Wednesday, August 4, 2010

It Takes Practice

Oh, fellow Americans, you crack me up:

When presented with the statement “human beings, as we know them today, developed from earlier species of animals,” just 45 percent of respondents indicated “true.” Compare this figure with the affirmative percentages in Japan (78), Europe (70), China (69) and South Korea (64).
Forty-five is actually a little higher than I would have guessed, but I am a pessimistic sort of guesser.

That said, let's step back from Despair Cliff for a brief pause and remember exactly what kinds of human beings Americans tend to know -- other Americans! So when you read "human beings" in that, think "Americans," and then ask yourself how inclined you are to indicate they've "developed" from anything to anything. See? There's a sordid, sad rationale lurking beneath this sordid, sad presentation of data.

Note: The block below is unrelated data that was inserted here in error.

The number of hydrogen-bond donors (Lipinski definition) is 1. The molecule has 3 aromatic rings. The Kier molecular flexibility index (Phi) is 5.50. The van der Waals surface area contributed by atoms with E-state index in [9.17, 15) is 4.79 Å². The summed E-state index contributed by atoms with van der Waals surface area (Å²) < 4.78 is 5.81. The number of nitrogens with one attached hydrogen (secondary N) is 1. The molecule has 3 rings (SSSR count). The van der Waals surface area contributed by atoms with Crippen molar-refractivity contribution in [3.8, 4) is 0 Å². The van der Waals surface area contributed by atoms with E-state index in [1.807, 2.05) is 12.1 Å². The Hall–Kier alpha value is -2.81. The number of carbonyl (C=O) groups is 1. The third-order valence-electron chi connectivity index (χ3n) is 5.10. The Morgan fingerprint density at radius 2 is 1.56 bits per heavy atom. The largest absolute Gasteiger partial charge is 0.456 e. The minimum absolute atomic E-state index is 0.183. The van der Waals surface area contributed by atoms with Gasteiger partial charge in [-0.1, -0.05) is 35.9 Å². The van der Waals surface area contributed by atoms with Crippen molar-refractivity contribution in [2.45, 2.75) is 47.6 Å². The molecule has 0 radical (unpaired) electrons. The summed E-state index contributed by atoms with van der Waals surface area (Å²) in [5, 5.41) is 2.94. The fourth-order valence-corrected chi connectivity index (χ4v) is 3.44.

This next part will shock everyone:
The survey’s most enlightening aspect was its categorization of responses by levels of religious activity, which suggests that the most devout are on average least willing to accept the evidence of reality. White evangelical Protestants have the highest denial rate (55 percent), closely followed by the group across all religions who attend services on average at least once a week (49 percent).
Could it be that regular practice at believing unsupported and unsupportable ideas makes people more adept at it? That developing mental pathways through which to shunt the absurdities of theology and cosmology open up pathways for a broader range of absurdities?

I trust my fellow Americans will pray on it.

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